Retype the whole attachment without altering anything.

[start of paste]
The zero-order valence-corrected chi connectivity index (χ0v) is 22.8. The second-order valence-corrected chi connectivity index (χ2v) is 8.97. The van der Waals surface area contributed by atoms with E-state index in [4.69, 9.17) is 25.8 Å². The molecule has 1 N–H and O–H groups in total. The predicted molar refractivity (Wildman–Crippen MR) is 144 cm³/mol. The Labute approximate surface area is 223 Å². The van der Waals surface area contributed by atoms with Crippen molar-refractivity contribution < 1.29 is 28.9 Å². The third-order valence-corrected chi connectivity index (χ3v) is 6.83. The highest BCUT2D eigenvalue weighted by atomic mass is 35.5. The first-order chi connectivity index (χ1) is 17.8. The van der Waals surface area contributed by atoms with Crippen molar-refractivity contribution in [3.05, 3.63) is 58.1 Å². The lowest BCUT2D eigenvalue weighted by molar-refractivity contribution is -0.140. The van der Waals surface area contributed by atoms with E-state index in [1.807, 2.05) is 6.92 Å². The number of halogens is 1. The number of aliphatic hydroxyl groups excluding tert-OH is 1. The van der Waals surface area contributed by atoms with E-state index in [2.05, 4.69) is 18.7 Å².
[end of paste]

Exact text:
The zero-order valence-corrected chi connectivity index (χ0v) is 22.8. The second-order valence-corrected chi connectivity index (χ2v) is 8.97. The van der Waals surface area contributed by atoms with E-state index in [4.69, 9.17) is 25.8 Å². The molecule has 1 N–H and O–H groups in total. The predicted molar refractivity (Wildman–Crippen MR) is 144 cm³/mol. The Labute approximate surface area is 223 Å². The van der Waals surface area contributed by atoms with Crippen molar-refractivity contribution < 1.29 is 28.9 Å². The third-order valence-corrected chi connectivity index (χ3v) is 6.83. The highest BCUT2D eigenvalue weighted by atomic mass is 35.5. The first-order chi connectivity index (χ1) is 17.8. The van der Waals surface area contributed by atoms with Crippen molar-refractivity contribution in [3.05, 3.63) is 58.1 Å². The lowest BCUT2D eigenvalue weighted by molar-refractivity contribution is -0.140. The van der Waals surface area contributed by atoms with E-state index in [1.807, 2.05) is 6.92 Å². The number of halogens is 1. The number of aliphatic hydroxyl groups excluding tert-OH is 1. The van der Waals surface area contributed by atoms with E-state index in [2.05, 4.69) is 18.7 Å².